The Federal Reserve Bank of New York will begin publishing a series of backward-looking secured overnight financing rates (SOFR) in the first half of 2020. Cash markets have been clamouring for a term rate to replace Libor as the benchmark for floating rate loans.
Lorie Logan, deputy manager of the System Open Market Account, discussed the effort at the last Federal Open Market Committee meeting, minutes published on February 20 revealed. Staff at the New York Fed have already started work on publishing the rates, which Logan described “as a further step to support reference rate reform”.
Public comment will be sought later this year before publication begins in the first half of 2020.
Loan issuers may be forced to ditch Libor by the end of 2021, when banks will be allowed to stop submitting quotes for the scandal-plagued benchmark. The absence of a SOFR term rate, whether backward- or forward-looking, has aroused anxiety in the market for loans, which are typically pegged to three-month Libor rates.
“This is another positive development for SOFR that will encourage take-up of the rate by cash products,” says Ian Walker, an analyst at Covenant Review, an analytics firm with representatives on two of New York Fed-convened Alternative Reference Rates Committee’s (ARRC) working groups.
Randal Quarles, the Fed’s vice-chairman for supervision, first floated the idea of publishing a compound average of SOFR – which he dubbed SAFR, for secured average financing rate – in a speech at the New York Fed last July. He said SAFR would make it easier for cash markets to move away from Libor, but that it “would not be a competitor” to a forward-looking SOFR rate.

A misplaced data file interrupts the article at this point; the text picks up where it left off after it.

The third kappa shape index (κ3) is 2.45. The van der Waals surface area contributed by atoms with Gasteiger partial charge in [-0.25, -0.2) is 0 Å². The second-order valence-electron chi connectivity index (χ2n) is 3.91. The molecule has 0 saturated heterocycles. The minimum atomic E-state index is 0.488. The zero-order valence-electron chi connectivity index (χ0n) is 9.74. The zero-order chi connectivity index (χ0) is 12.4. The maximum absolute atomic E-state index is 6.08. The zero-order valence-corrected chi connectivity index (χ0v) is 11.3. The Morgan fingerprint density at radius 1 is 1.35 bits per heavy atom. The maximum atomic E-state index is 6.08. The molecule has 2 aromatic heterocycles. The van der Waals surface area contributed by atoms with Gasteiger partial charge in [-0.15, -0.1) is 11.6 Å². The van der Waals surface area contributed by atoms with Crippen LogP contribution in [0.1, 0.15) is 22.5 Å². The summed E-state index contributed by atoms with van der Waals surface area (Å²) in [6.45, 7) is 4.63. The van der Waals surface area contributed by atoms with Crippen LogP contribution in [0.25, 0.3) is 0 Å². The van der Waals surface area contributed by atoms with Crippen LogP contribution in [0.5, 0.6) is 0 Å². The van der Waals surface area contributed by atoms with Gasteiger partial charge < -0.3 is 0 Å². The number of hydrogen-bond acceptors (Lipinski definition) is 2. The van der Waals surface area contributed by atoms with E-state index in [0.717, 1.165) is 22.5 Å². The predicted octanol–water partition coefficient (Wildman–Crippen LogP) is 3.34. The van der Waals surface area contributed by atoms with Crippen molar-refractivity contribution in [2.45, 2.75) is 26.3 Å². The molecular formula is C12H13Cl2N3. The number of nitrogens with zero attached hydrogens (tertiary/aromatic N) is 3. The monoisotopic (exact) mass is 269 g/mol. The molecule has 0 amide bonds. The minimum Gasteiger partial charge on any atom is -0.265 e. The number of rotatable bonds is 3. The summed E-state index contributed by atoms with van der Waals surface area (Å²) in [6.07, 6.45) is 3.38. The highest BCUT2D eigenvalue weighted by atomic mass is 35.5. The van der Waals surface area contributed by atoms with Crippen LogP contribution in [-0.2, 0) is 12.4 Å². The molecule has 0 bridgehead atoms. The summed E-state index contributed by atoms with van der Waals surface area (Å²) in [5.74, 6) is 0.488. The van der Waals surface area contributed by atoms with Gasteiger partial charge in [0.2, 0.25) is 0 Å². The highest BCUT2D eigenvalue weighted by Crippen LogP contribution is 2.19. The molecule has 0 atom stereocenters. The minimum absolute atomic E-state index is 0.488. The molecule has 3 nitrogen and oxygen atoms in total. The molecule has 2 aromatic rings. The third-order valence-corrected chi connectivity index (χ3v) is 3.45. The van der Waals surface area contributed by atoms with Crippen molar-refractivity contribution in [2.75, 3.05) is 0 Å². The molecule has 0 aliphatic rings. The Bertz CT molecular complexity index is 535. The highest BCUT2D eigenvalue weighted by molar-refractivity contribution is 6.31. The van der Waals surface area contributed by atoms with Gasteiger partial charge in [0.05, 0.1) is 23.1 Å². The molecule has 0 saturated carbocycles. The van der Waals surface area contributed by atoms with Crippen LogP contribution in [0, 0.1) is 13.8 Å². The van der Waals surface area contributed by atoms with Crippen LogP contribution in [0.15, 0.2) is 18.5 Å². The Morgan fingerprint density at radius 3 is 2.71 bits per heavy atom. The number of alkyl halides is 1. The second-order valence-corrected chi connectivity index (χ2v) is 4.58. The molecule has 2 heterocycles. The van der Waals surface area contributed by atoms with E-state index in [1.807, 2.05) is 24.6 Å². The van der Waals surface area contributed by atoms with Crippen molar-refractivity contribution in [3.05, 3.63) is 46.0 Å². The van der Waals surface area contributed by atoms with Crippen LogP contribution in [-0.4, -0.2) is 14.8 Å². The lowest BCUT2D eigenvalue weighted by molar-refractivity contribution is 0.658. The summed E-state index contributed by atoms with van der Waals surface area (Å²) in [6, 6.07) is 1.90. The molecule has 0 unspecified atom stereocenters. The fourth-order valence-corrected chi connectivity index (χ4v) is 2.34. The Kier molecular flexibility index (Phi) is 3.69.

Meanwhile, the ARRC is working on a forward-looking term SOFR rate, which is expected to begin publishing by the end of 2021.
“The more [a rate] looks and feels like the way the market has been functioning, the higher the success will be,” says David Knutson, head of credit research for the Americas at Schroders. “If the market has been using forward-looking Libor rates for some time, then if that can be replicated on a SOFR or SAFR basis, then it’s more likely to be successful.”
The absence of an official term rate has led to the issuance of SOFR-linked cash products using home-brewed methodologies. Last June, the European Investment Bank issued a floating rate note with coupon payments linked to a backward-looking, daily compounded average of the UK’s sterling overnight index average. Fannie Mae followed suit in July, issuing $6 billion of floating rate notes that paid a daily average of SOFR over the prior quarter.
But more SOFR-linked issuance is needed to develop liquidity in the market. Schroders’ Knutson says the Fed’s move to publish an official term rate will promote issuance and ensure liquidity does not split across rival rates. One such rival rate could be Ice Benchmark Administration’s proposed US dollar bank yield index, aimed at the cash market.
“If there isn’t a central guiding light in this uncertainty, it will foster a confusion and potentially a variety of interpretations, methodologies, or rates, and that’s negative for everyone in the market. The most efficient market would look to a rate that is widely recognised as ‘the rate’,” he says.
This article first appeared in Central Banking’s sister title Risk.net.